Things To Learn: Time for Notre Dame to lean on its strength, not its development

Kyren Williams
ACC Media

Notre Dame cannot afford to emphasize growth this week. The No. 3 Irish (4-0, 3-0 ACC) made the passing game their focus to start last weekend, a decision that brought mid-October worries in the name of November progress.

“It was a big emphasis,” fifth-year quarterback Ian Book said after finishing 11-of-19 for 106 yards in the sluggish 12-7 victory against Louisville. “We talked about it all week.

“It’s not that we didn’t want to go out there and run the ball, but we saw some opportunities in the passing game and we want to go out and there and do that early.”

Moving the ball through the air may have been Notre Dame’s want, but it was not the reality. On the first two Irish drives, both resulting in field goals, Book dropped back to pass 16 total times, gaining just 41 yards. Meanwhile, 11 rushes gained 68 yards.

“We came out with the intention that you needed to respect our ability to throw it,” head coach Brian Kelly said Monday. “We did not complete enough passes where we had opportunities to push the ball down the field, so that will continue to be a priority and our focus that we’re going to push the ball vertically down the field. We’re going to have to be better at it, so that’s going to be a focus and priority as we continue to strengthen this football team.”

Inarguably, Notre Dame will need to get better at passing downfield. Book did not complete any passes longer than 18 yards against the Cardinals and has only eight of 20 or longer this season, including a 75-yard screen pass to sophomore running back Kyren Williams and a 22-yard shovel pass to junior receiver Braden Lenzy.

But facing Pittsburgh is not the time to establish a downfield game, even if Lenzy is finally healthy, as is classmate Kevin Austin. Trying and failing welcomes a risk specific to the Panthers that could welcome a Pat Narduzzi-trademarked top-five upset.

Pittsburgh has the most sacks in the country, and that pass rush dials up its intensity on third-and-longs. In its 31-19 loss at No. 13 Miami last week, that pass rush logged two sacks and sparked one interception on third-and-longs and made another sack on a second-and-long. The Irish have the offensive line to stand up to that rush — one Kelly struggled to find a comparison to outside of Clemson’s defensive line circa 2018, a unit that produced three of the top-17 picks in the next NFL draft — but clear passing downs put even the best blocking schemes at a disadvantage they will struggle to overcome.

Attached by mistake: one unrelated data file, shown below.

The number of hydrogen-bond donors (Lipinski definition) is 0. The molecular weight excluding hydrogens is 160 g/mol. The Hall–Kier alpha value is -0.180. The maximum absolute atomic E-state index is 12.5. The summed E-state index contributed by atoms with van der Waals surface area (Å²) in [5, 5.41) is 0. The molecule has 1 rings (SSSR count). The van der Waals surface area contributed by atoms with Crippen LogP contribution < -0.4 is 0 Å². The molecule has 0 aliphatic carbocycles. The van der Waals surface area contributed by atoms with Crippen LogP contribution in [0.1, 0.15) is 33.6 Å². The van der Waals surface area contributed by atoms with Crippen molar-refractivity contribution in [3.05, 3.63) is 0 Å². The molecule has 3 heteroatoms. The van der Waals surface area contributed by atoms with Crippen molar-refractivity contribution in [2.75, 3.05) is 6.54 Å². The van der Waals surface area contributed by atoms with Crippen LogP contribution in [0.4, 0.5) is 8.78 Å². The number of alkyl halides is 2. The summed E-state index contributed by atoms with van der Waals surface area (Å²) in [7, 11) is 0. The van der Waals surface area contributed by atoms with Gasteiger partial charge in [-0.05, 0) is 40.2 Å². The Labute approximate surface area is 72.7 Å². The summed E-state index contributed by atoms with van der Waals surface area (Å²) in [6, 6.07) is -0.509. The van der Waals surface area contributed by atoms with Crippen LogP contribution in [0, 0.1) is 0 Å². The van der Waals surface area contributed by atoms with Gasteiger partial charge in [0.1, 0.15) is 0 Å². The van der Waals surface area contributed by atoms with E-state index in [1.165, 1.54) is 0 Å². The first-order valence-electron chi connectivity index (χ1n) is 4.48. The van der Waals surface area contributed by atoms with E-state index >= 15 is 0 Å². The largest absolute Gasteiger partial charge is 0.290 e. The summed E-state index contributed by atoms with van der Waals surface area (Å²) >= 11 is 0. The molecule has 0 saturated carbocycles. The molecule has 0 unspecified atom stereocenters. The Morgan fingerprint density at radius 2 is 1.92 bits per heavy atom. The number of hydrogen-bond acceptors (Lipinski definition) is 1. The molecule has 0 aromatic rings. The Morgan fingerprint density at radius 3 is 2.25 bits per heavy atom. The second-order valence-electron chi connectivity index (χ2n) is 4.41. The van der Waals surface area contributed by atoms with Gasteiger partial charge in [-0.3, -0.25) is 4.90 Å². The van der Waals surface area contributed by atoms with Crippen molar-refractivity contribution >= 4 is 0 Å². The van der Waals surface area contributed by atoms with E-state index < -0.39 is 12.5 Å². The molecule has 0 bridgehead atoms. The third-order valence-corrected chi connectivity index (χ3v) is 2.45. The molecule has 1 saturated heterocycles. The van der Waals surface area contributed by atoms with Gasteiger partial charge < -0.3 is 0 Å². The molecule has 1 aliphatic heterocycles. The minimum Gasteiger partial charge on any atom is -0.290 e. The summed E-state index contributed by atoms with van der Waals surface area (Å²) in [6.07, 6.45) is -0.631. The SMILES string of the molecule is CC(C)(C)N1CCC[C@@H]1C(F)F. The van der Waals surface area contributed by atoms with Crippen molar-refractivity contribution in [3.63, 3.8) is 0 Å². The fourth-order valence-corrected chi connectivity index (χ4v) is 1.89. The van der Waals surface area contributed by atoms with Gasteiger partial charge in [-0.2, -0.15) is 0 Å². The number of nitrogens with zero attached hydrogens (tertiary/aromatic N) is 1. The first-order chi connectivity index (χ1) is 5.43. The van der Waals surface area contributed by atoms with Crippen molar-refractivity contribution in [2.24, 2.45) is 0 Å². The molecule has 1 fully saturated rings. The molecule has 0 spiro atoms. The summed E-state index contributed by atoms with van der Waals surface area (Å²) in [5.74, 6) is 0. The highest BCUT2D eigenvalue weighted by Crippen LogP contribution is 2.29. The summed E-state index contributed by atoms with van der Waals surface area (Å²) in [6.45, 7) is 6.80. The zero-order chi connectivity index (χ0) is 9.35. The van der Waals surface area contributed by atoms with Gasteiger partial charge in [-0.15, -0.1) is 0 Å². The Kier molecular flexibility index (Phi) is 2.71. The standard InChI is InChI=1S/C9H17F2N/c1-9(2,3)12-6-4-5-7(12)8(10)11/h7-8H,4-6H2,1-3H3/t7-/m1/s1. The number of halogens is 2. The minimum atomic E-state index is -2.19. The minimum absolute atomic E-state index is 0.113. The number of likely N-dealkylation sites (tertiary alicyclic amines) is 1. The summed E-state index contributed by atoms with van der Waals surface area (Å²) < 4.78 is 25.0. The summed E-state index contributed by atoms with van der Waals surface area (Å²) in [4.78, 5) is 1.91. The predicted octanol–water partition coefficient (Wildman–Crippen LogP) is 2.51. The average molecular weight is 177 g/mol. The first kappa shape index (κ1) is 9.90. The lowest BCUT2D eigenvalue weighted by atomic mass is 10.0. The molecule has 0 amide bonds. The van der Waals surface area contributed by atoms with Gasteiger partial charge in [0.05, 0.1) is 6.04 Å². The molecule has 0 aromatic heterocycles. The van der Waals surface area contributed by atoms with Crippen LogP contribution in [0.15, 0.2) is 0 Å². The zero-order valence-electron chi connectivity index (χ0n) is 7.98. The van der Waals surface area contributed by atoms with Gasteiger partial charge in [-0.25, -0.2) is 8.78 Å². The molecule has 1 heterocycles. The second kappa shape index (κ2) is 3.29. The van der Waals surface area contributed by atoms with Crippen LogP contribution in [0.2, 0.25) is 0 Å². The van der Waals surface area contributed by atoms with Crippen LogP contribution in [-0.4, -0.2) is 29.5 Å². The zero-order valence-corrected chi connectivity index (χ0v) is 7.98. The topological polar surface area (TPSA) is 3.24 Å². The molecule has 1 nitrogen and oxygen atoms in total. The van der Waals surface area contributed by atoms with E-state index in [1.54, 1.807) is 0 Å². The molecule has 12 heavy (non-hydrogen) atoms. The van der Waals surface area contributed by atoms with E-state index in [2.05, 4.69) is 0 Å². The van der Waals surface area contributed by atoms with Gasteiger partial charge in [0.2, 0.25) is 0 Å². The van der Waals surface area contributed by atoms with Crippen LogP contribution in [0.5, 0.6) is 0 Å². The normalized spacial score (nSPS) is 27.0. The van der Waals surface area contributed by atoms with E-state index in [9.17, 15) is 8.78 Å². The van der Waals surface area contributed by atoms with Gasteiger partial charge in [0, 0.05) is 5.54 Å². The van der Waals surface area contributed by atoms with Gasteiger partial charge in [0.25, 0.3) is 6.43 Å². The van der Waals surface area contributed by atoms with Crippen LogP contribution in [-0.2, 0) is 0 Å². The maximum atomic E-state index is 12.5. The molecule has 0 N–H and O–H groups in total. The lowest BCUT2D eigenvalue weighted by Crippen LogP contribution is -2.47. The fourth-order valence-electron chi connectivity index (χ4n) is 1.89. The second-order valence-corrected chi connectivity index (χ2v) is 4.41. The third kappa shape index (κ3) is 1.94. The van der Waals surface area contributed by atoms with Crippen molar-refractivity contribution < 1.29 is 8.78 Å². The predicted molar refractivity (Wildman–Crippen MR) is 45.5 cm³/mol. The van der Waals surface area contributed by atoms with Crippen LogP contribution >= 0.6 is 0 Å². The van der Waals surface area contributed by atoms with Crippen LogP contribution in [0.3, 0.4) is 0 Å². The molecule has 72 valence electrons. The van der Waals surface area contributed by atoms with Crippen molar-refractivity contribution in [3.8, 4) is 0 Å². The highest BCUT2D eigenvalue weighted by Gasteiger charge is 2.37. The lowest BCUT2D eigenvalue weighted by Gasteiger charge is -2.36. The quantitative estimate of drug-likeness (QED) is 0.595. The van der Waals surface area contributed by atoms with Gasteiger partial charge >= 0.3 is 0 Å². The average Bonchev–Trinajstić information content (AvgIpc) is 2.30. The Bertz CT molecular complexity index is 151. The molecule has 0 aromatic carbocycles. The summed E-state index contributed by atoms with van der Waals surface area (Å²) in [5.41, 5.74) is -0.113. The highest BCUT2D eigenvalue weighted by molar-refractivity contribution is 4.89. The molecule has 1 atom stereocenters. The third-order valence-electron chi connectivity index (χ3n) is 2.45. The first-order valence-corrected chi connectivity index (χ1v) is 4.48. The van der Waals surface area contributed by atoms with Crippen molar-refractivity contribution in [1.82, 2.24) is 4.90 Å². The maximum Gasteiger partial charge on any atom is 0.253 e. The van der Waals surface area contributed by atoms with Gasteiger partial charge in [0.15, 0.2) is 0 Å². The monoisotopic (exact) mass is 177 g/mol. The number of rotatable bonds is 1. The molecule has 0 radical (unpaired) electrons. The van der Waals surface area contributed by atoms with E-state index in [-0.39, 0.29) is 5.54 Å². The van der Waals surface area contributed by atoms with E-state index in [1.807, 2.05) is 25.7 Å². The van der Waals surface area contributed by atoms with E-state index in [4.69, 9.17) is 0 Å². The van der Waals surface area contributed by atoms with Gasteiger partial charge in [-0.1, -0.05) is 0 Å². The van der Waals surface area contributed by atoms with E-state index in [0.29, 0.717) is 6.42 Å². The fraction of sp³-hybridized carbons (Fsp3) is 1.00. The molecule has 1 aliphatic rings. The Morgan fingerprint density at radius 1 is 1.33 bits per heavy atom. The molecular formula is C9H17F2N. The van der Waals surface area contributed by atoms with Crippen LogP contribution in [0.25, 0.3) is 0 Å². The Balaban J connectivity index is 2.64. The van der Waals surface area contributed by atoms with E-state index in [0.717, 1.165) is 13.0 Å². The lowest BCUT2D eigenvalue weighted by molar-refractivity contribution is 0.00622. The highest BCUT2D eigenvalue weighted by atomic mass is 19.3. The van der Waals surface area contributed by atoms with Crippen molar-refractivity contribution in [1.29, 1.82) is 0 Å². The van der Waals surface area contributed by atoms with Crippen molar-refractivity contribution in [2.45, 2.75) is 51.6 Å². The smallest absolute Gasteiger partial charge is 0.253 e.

“They’re really strong up front, they do a lot of things with their blitzes and movement that make it hard for teams to move the ball,” Notre Dame left guard Aaron Banks said Tuesday. “We have a really good scheme for them this week and want to go out and dominate every single play.”

Dominating every single play suggests an emphasis on running the ball. No one who has watched the Irish would argue the ground attack is anything but their strongest approach. Playing a competent foe requires leaning on a strength. (Yes, this suggests Notre Dame’s first four foes were not competent.) Leaning on that strength is what sealed the Irish win against Louisville, eating up the final 7:55 in clock with a 14-play, 57-yard drive, featuring 12 runs.

“We ran the ball really well at the end of the game,” Banks said. “It’s a good thing to end with, kickstart us into the next game.”

Notre Dame will need that kickstart Saturday (3:30 ET; ABC). The Panthers sell out to defend the run, successfully, and thus leave their cornerbacks largely in one-on-one scenarios.

If the Irish have any chance of exploiting those opportunities, a complete change from what they have shown in the last two months, they cannot let Pittsburgh control the line of scrimmage without that extra attention. It is the exact opposite version of exploitation Notre Dame deployed in its 19-14 victory against the Panthers two years ago, the first year Randy Bates coordinated that defense.

“We didn’t establish a running game. That won’t be the case,” Kelly said Thursday, thinking back to that win, Book’s fourth of the year and fifth in his career. “We’ll continue to run the football. That’s going to be a difficult chore.”

Back then, though, Book could rely on Chase Claypool (five receptions for 61 yards and a score), Miles Boykin (four completions for 84 yards and a score) and Chris Finke (six catches for 62 yards). He went 26-of-32 for 264 yards, a stat line that is hard to fathom this fall. A few such completions, be they to Austin, Lenzy or any of the available tight ends, would go a long way to both bolstering this season’s trajectory for Book and this weekend’s chances for the Irish.

“Being opportunistic with those one-on-one matchups is going to be key for us,” Kelly said. “But [the reporter] mentioned first down. It’s really being able to carve out an existence in the running game.”

Notre Dame will need its running game to create chances for its passing game in its first road trip of the season, likely the priority against any staunch competition this year. Louisville did not qualify as such an opponent and thus inverting the offense was survivable then in search of long-term development. This weekend, the Irish cannot afford the luxury of worrying about next month.